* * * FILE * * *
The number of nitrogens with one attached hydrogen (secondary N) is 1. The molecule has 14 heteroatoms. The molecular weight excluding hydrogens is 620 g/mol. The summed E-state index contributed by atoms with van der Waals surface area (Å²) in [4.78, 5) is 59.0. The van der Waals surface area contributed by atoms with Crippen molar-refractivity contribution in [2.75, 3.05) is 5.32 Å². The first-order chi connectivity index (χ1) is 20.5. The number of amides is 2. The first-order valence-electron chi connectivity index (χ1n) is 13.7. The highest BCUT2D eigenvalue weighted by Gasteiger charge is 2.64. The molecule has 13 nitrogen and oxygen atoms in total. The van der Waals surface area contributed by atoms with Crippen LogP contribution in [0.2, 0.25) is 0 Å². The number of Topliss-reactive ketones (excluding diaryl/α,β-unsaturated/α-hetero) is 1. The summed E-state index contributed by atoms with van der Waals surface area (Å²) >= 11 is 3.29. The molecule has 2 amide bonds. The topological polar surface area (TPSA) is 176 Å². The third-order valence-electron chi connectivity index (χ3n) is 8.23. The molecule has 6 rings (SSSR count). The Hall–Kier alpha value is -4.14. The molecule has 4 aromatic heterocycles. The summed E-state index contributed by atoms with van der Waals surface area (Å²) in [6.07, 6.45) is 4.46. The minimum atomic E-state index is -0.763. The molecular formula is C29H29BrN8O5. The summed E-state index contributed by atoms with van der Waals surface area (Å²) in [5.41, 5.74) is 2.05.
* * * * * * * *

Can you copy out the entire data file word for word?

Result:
The number of nitrogens with one attached hydrogen (secondary N) is 1. The molecule has 14 heteroatoms. The molecular weight excluding hydrogens is 620 g/mol. The summed E-state index contributed by atoms with van der Waals surface area (Å²) in [4.78, 5) is 59.0. The van der Waals surface area contributed by atoms with Crippen molar-refractivity contribution in [2.75, 3.05) is 5.32 Å². The first-order chi connectivity index (χ1) is 20.5. The number of amides is 2. The first-order valence-electron chi connectivity index (χ1n) is 13.7. The highest BCUT2D eigenvalue weighted by Gasteiger charge is 2.64. The molecule has 13 nitrogen and oxygen atoms in total. The van der Waals surface area contributed by atoms with Crippen LogP contribution in [0.2, 0.25) is 0 Å². The number of Topliss-reactive ketones (excluding diaryl/α,β-unsaturated/α-hetero) is 1. The summed E-state index contributed by atoms with van der Waals surface area (Å²) >= 11 is 3.29. The molecule has 2 amide bonds. The topological polar surface area (TPSA) is 176 Å². The third-order valence-electron chi connectivity index (χ3n) is 8.23. The molecule has 6 rings (SSSR count). The Hall–Kier alpha value is -4.14. The molecule has 4 aromatic heterocycles. The summed E-state index contributed by atoms with van der Waals surface area (Å²) in [6.07, 6.45) is 4.46. The minimum atomic E-state index is -0.763. The molecular formula is C29H29BrN8O5. The summed E-state index contributed by atoms with van der Waals surface area (Å²) in [5.41, 5.74) is 2.05.